Alarming number of SA childcare centres exempt from staffing ratio rules

Alarming number of SA childcare centres exempt from staffing ratio rules

Over a fifth of South Australia’s childcare centres are exempted from staffing ratio rules – and communities are left wondering how this could impact the quality of care being given.

Childcare centres in SA are mandated to have one staff member for every 11 children aged three and above – and at least one staff member must have a university qualification.

However, figures from the Australian Children’s Education and Care Quality Authority found that 21.9% of state centres have been granted waivers ­– double the national average of 11.7%, according to an ABC News report.

Blair Boyer, spokesman for Labor education, told ABC News that the current government’s failure to push back on waivers will benefit families who enrol children to these centres.

"This will enable some childcare centres to reduce the number of educators per children and thereby increase their profit, but also reduce the standard of the service and childcare and education they're providing to families,” Boyer said.

Boyer’s take was affirmed by Rebecca Stiles, director at Hillbank Community Children’s Centre, who told ABC News that "there's no way that you can run a high-quality care and education system with having less staff looking after more children.”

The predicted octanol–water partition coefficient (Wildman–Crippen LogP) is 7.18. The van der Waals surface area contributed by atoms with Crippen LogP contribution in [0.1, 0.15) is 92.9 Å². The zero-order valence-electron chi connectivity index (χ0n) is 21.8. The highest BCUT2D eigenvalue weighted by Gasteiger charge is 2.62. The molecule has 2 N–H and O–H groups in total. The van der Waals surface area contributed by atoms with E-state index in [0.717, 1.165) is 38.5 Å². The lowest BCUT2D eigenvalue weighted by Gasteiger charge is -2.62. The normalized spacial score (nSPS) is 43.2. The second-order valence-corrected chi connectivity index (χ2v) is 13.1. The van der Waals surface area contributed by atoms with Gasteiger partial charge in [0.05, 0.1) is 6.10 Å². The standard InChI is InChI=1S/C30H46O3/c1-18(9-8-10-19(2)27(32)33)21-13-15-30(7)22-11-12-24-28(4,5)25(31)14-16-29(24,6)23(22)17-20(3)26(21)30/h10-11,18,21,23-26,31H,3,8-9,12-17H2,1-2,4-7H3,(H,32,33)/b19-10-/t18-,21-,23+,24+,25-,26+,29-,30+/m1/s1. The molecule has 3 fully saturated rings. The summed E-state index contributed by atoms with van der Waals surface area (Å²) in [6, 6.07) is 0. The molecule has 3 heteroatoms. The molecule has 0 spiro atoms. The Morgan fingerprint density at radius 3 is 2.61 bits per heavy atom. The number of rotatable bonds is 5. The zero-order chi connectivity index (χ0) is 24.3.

Meanwhile, John Garner, SA education minister, claimed there was nothing wrong with waivers as it is always granted under due diligence.

"Waivers have always been part of the process under the National Quality Framework to ensure that children continue to get the services they need during times of staff transition or temporary unavailability," Garner told ABC News. “Children continue to receive high quality care and educational opportunities around South Australia under the high quality regulation of the Education Standards Board."

A spokesperson for the Education Standards Board added that waivers serve a purpose: enabling providers to deal with “special circumstances and unexpected events such as short-term illness, extended leave, or registration” for a usual period of three months.

Regardless of the grounds for granting waivers, Stiles acknowledged that the issue was suggestive of a broader problem – the shortage of qualified childcare workers – a problem that she believes can be fixed with better pay and working conditions.

"I really think it comes down to us not being recognised for what we are through our wages, through anything,” Stiles said. "We don't want to be seen as babysitters, we're certainly not babysitters. We do run an education system here and we'd like to be recognised for that.”